A more “neutral” reason as to why we use female names for boats is the fact that Old English was actually gendered. The Latin roots of the language also assigned a feminine touch to ships, being referred to as “navis”.

Latin and romance languages like French also greatly influenced English language naval terms. English sailors adopted the French sailor’s propensity to refer to his ship as the French equivalent of ‘she’.

What Is the Significance of Naming Boats?


The reasons are both practical and personal. Naming your vessel will always be an important step to ensure its easy identification. On the other hand, we tend to choose boat names – lady boat names or otherwise – due to how much that specific name means to us or what it signifies.

A lot of people nowadays definitely think it’s sexist to call a ship she, but it’s not really that big of a deal to be worthy of further debate and discussion.

Even now, catamaran owners hold on to that tradition without any malice, but rather the same kind of reverence felt by sailors of old. Plenty of modern-day sailors still subscribe to the said superstitious beliefs, so much so that they believe it’s bad luck to stray away from that tradition.

However, it’s worth noting that in these present times, we normally don’t use the pronoun ‘she’ when referring to our vessels anymore. But the female names remain.

Common Misconceptions of Ship Names


1. All of them have women’s names.

Are all boats female? Nope.

Just look at a couple of historical ship names: the USS Constitution, HMS Victory, USS Arizona, and USS Missouri. It’s plain as day that they’re named after abstract concepts and places.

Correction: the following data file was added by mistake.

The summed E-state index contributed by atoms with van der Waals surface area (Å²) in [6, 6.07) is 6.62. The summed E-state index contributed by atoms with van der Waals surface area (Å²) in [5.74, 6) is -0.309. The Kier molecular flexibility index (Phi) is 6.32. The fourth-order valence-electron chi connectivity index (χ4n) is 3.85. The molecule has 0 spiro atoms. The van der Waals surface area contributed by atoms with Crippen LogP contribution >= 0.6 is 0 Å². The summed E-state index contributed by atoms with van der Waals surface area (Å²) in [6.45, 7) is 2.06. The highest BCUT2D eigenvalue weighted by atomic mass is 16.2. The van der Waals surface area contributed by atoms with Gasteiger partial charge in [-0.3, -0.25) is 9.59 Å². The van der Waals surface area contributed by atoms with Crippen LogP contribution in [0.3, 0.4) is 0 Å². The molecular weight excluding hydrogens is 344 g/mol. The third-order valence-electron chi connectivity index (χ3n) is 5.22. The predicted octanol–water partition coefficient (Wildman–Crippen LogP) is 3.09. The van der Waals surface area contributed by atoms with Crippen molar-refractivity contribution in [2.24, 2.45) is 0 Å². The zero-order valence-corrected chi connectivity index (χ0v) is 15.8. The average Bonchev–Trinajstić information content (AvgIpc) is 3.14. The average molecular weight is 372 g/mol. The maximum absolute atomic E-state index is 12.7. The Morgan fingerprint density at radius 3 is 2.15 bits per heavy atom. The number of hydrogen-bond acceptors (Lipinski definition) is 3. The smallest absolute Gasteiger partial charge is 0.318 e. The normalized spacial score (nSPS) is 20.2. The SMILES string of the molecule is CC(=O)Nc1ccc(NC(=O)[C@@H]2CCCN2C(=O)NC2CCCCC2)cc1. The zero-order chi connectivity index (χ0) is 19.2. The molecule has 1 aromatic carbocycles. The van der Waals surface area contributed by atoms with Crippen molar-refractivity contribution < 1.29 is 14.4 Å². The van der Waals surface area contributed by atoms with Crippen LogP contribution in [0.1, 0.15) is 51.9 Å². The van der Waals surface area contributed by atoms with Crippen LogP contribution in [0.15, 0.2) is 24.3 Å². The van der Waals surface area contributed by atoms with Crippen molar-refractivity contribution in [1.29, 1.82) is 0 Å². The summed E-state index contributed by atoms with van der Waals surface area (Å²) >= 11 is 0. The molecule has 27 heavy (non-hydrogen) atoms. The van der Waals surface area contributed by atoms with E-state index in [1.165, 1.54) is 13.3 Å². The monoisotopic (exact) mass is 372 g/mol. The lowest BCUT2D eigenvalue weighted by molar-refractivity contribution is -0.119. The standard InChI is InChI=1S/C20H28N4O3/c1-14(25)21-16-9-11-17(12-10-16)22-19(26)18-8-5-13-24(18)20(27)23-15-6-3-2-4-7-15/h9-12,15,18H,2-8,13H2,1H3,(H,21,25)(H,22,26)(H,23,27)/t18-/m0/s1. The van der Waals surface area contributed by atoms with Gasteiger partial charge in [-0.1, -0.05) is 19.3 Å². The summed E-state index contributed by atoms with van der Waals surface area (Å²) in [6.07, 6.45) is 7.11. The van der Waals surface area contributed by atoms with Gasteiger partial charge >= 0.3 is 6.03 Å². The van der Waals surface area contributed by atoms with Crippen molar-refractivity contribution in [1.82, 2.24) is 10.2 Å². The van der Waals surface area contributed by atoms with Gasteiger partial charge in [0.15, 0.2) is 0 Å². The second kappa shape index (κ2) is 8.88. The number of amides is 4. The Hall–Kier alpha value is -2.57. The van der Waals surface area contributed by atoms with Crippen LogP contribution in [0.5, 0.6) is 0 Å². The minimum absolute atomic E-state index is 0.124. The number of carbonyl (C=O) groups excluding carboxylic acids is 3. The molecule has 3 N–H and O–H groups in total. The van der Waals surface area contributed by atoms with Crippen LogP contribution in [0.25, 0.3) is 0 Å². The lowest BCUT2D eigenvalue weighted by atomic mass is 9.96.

Are there any male ships? Of course! There’s the Bismarck that sank in WWII and the frigate HMS Achilles (which was interestingly made into a “female” once it was renamed the Hibernia in 1902).

2. We name them after women because we want to be close to a female figure

That’s not so much the reason as naming them after people we won’t hesitate to pour our tender loving care into.

It’s really either that, or we just can’t help but be hooked to centuries-old traditions and superstitious beliefs. Of course, I’m saying this as a male boat owner and sharing what other male skippers (and most people regardless of gender, really) feel about the subject.

How Should You Choose Your Boat’s Name?


Boat naming etiquette and rules stress the importance of not choosing a sexist name or communicating any kind of profanity through it. That’s not to say that you shouldn’t name your boat after a special woman – it’s encouraged, actually.

Most would even say that a boat shouldn’t go on its maiden voyage if it hasn’t got a name yet. That’s bad luck, they say (and I still, beyond any reason, tend to agree).

Overall, the rules for naming a boat are simple:

  • Keep it short enough so that the transom will be able to accommodate it. Two or three words will suffice.
  • It should always be visible, especially even during limited-visibility conditions. So, large and bold fonts are recommended.
  • It should be easy to remember and something that you won’t find hard to say (for any reason whatsoever).


What do you think of the fascinating history behind the seemingly simple question, “Why are boats named after women?” Do you also find it quite sexist or do you think it’s completely harmless?

Whatever your thoughts are, we can’t deny that it’s a tradition that has deeply embedded itself in the nautical industry. Perhaps, that age of wonder I mentioned above really hasn’t ended, but rather only evolved to make room for our modern sensibilities. The reverence clearly remains.